• Administered by interview
  • Covers alcohol and drugs
  • Screens for abuse and dependence
  • Add quantity and frequency questions to screen
    for at-risk use
  • Sens 81 Spec 81

16
TWEAK
  • 5 questions
  • Administered by interview
  • Covers alcohol only
  • Screens for abuse and dependence for pregnant
    women
  • Sens 59 - 87 Spec 72 - 94

17
TWEAK
  • Tolerance
  • Worry
  • Eye-Opener
  • Amnesia
  • K (C)ut down

18
Q/F Questions on Alcohol
  • How many days a week do you drink some alcohol?
  • How much do you typically drink when you do
    drink?
  • Whats the most youve had to drink at one time
    in the past 3 months?

19
Other Questions to Consider
  • Have you ever tried or experimented with -
    Marijuana? - Inhalants? - Cocaine? - Pills? -
    Shooting Up? - Any other drugs?
  • Days per week, usual quantity, maximum
  • Have you ever gotten any help for an alcohol or
    drug problem?

20
Transitions to Screening
  • Routine questions
  • Tie into pt's/client's concern.
  • Questions on preventive health
  • Family medical or social history
  • Diet history
  • Leisure activities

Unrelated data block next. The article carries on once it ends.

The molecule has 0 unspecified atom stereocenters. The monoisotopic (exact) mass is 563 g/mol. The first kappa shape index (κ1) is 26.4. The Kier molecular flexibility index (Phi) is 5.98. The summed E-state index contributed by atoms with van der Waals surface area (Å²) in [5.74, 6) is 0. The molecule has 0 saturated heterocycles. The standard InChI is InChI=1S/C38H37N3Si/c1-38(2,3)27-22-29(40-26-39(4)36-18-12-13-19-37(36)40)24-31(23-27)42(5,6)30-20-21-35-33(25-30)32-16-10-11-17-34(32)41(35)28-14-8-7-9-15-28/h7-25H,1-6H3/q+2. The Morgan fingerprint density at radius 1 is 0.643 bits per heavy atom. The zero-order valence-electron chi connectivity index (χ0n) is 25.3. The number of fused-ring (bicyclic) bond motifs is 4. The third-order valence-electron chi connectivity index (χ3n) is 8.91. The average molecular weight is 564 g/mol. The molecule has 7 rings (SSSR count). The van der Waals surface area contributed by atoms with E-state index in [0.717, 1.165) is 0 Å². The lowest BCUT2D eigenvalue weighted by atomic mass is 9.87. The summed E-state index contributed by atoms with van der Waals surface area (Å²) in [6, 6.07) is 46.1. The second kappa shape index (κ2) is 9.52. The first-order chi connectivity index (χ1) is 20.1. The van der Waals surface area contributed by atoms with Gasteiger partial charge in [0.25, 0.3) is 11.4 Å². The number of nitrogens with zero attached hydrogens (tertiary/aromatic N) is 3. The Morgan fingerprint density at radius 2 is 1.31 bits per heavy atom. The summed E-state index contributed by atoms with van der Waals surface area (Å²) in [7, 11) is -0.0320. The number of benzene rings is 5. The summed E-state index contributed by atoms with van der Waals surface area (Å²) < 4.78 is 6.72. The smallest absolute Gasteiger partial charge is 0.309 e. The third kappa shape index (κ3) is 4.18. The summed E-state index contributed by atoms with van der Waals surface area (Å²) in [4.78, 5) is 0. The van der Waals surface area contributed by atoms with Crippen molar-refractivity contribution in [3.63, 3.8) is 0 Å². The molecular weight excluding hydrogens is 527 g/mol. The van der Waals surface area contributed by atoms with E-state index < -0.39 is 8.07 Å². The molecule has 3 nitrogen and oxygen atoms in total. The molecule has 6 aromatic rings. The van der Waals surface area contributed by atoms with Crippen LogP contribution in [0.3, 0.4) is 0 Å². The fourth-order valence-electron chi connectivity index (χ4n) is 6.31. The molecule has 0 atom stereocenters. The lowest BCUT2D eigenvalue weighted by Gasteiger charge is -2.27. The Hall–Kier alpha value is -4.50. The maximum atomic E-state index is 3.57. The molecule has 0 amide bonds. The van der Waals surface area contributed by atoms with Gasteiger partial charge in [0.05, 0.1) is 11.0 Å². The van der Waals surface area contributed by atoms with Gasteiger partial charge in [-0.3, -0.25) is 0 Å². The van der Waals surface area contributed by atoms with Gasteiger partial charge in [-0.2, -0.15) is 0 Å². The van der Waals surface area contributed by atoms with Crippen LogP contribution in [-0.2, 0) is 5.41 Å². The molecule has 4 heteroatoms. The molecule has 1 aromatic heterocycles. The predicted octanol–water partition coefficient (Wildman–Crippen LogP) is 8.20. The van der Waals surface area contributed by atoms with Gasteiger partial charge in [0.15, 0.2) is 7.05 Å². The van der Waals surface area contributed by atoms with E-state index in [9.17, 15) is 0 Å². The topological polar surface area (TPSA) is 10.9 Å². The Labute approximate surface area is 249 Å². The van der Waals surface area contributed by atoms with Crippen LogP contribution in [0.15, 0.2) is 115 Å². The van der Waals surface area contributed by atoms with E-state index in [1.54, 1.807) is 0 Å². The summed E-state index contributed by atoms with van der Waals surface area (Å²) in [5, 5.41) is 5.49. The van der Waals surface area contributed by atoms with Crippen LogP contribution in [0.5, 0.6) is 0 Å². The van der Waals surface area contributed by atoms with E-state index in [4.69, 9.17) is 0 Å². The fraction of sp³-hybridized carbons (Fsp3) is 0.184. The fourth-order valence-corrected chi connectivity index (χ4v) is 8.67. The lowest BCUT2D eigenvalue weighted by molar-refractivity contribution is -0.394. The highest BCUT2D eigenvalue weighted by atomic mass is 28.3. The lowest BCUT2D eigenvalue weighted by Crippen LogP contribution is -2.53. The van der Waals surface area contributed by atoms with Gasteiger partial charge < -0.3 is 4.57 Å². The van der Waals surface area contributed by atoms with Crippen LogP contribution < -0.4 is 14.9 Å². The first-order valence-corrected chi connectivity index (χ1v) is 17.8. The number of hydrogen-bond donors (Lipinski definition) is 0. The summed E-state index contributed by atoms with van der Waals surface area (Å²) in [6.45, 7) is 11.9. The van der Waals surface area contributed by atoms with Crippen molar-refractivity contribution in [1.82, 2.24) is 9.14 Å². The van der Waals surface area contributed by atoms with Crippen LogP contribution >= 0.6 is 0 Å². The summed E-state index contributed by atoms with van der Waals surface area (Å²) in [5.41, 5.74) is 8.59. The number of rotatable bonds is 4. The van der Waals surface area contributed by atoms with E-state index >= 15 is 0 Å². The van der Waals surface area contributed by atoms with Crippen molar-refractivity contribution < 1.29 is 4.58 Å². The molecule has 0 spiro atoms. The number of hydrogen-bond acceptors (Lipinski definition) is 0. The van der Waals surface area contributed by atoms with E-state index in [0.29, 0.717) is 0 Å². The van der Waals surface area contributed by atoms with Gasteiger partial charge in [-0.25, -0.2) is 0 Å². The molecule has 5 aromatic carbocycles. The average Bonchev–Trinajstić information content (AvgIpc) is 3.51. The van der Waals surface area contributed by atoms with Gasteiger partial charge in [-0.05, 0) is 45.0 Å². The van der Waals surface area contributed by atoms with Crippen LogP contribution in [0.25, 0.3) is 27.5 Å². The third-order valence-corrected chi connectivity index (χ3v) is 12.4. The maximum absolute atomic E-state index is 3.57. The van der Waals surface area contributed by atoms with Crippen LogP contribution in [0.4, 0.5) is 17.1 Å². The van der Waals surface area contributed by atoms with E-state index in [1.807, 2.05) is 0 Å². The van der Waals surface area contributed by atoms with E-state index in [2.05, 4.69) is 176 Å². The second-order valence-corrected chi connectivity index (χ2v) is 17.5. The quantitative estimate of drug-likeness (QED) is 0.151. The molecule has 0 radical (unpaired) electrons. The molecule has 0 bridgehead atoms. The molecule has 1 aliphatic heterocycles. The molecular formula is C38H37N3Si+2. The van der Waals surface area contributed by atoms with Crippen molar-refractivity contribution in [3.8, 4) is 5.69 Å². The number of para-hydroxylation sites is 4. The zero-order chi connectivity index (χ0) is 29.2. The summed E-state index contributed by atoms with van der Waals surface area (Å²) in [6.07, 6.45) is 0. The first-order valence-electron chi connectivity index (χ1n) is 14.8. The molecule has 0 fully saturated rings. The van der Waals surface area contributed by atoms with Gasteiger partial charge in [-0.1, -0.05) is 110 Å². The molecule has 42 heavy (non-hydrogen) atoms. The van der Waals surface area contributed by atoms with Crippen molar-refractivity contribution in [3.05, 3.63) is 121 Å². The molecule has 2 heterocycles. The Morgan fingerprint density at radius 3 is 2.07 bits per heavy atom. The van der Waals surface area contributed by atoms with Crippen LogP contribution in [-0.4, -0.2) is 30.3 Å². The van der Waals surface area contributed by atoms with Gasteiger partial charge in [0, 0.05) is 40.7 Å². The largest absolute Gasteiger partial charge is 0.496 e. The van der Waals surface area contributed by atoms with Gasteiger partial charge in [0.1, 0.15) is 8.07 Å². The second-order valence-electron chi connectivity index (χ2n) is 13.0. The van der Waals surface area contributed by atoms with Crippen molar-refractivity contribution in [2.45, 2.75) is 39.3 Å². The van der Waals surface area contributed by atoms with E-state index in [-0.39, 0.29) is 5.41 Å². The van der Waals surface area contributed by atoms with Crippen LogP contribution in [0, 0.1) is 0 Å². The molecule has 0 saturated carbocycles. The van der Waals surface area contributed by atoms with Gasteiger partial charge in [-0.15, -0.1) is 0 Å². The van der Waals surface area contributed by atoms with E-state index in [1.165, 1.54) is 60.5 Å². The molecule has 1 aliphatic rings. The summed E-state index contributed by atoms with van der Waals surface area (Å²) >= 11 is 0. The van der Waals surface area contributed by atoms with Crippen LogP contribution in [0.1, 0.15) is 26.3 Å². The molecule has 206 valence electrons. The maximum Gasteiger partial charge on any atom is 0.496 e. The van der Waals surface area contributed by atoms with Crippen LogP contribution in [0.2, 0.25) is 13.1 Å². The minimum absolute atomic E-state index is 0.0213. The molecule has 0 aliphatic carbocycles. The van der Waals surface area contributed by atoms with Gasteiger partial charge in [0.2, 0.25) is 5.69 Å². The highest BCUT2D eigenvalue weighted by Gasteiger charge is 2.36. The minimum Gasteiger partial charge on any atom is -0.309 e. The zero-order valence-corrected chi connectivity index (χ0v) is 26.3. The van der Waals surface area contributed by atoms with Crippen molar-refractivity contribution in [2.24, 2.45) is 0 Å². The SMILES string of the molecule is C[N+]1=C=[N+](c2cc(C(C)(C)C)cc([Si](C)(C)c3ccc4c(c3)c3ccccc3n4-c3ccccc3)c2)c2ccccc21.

• Stresses and ways of coping

21
Sample Adult Screening Protocol
  • Transition Stresses and ways of coping
  • Do you drink alcohol?
  • Have you ever experimented with any drugs?
  • Ask TWEAK questions
  • Ask Q/F questions on alcohol
  • Usually takes less than one minute

22
Non-Verbal Cues
  • Interpret significant changes in a patient's/
    client's non-verbal cues as a positive screen for
    abuse or dependence
  • Eye contact
  • Fluidity and tone of speech
  • Posture
  • Movements
  • Affect

23
For Especially Sensitive Situations
  • Ask about friends first
  • Ask about prior use first
  • Make normalizing statements before asking
    questions

24
Screen Results and Actions
  • Abstinence (ask why) Prevention message
  • Low-risk drinker Prevention message
  • At-risk drinker or Brief drug user with
    other- intervention wise negative screen
  • Positive screen for abuse Brief or
    dependence assessment

25
Prevention Messages
  • Brief
  • Relevant information
  • Culturally appropriate
  • Reinforcing

26
NON- PROB USE
AT-RISK USE
ABST
ABUSE
DEP
Use Consequences Repetition Loss of control,
preoccupation, compulsivity, physical dependence
- - -
- -
-/ -


27
Definition of Assessment
  • A process intended to identify precisely a
    patients category of substance use on the
    continuum

28
Assessment Tools
  • Alcohol levels and drug tests
  • Tests for excessive alcohol use - liver function
    tests, blood counts
  • Physical examination
  • Collateral report
  • Self-report

29
Self-Report
  • Interview is usually the most accurate source of
    information
  • Accurate assessment is usually possible even with
    minimization
  • Appropriate assessment techniques can build
    rapport

30
Brief Assessment Interview
  • Consequences and repetition
  • Physical dependence and loss of control
  • Quantity and frequency

31
Later Consequences